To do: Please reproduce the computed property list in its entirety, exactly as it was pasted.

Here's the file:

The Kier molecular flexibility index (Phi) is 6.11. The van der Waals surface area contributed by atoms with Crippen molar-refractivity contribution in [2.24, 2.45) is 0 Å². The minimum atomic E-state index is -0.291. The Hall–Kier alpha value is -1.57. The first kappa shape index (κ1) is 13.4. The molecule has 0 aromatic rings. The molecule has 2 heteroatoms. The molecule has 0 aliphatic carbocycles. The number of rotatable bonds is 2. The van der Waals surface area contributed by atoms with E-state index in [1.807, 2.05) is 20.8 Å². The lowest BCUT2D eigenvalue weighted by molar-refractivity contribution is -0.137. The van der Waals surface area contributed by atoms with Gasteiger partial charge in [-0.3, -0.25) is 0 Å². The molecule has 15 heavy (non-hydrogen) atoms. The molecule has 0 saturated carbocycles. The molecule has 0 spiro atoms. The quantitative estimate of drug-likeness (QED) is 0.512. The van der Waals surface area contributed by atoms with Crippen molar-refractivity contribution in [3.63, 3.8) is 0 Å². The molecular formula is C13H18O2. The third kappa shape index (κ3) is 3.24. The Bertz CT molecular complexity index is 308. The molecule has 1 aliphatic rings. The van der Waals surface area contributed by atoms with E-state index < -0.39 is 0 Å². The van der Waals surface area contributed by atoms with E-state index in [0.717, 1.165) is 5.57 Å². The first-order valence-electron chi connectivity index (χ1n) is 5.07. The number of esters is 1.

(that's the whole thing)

The Kier molecular flexibility index (Phi) is 6.11. The van der Waals surface area contributed by atoms with Crippen molar-refractivity contribution in [2.24, 2.45) is 0 Å². The minimum atomic E-state index is -0.291. The Hall–Kier alpha value is -1.57. The first kappa shape index (κ1) is 13.4. The molecule has 0 aromatic rings. The molecule has 2 heteroatoms. The molecule has 0 aliphatic carbocycles. The number of rotatable bonds is 2. The van der Waals surface area contributed by atoms with E-state index in [1.807, 2.05) is 20.8 Å². The lowest BCUT2D eigenvalue weighted by molar-refractivity contribution is -0.137. The van der Waals surface area contributed by atoms with Gasteiger partial charge in [-0.3, -0.25) is 0 Å². The molecule has 15 heavy (non-hydrogen) atoms. The molecule has 0 saturated carbocycles. The molecule has 0 spiro atoms. The quantitative estimate of drug-likeness (QED) is 0.512. The van der Waals surface area contributed by atoms with Crippen molar-refractivity contribution in [3.63, 3.8) is 0 Å². The molecular formula is C13H18O2. The third kappa shape index (κ3) is 3.24. The Bertz CT molecular complexity index is 308. The molecule has 1 aliphatic rings. The van der Waals surface area contributed by atoms with E-state index < -0.39 is 0 Å². The van der Waals surface area contributed by atoms with E-state index in [0.717, 1.165) is 5.57 Å². The first-order valence-electron chi connectivity index (χ1n) is 5.07. The number of esters is 1.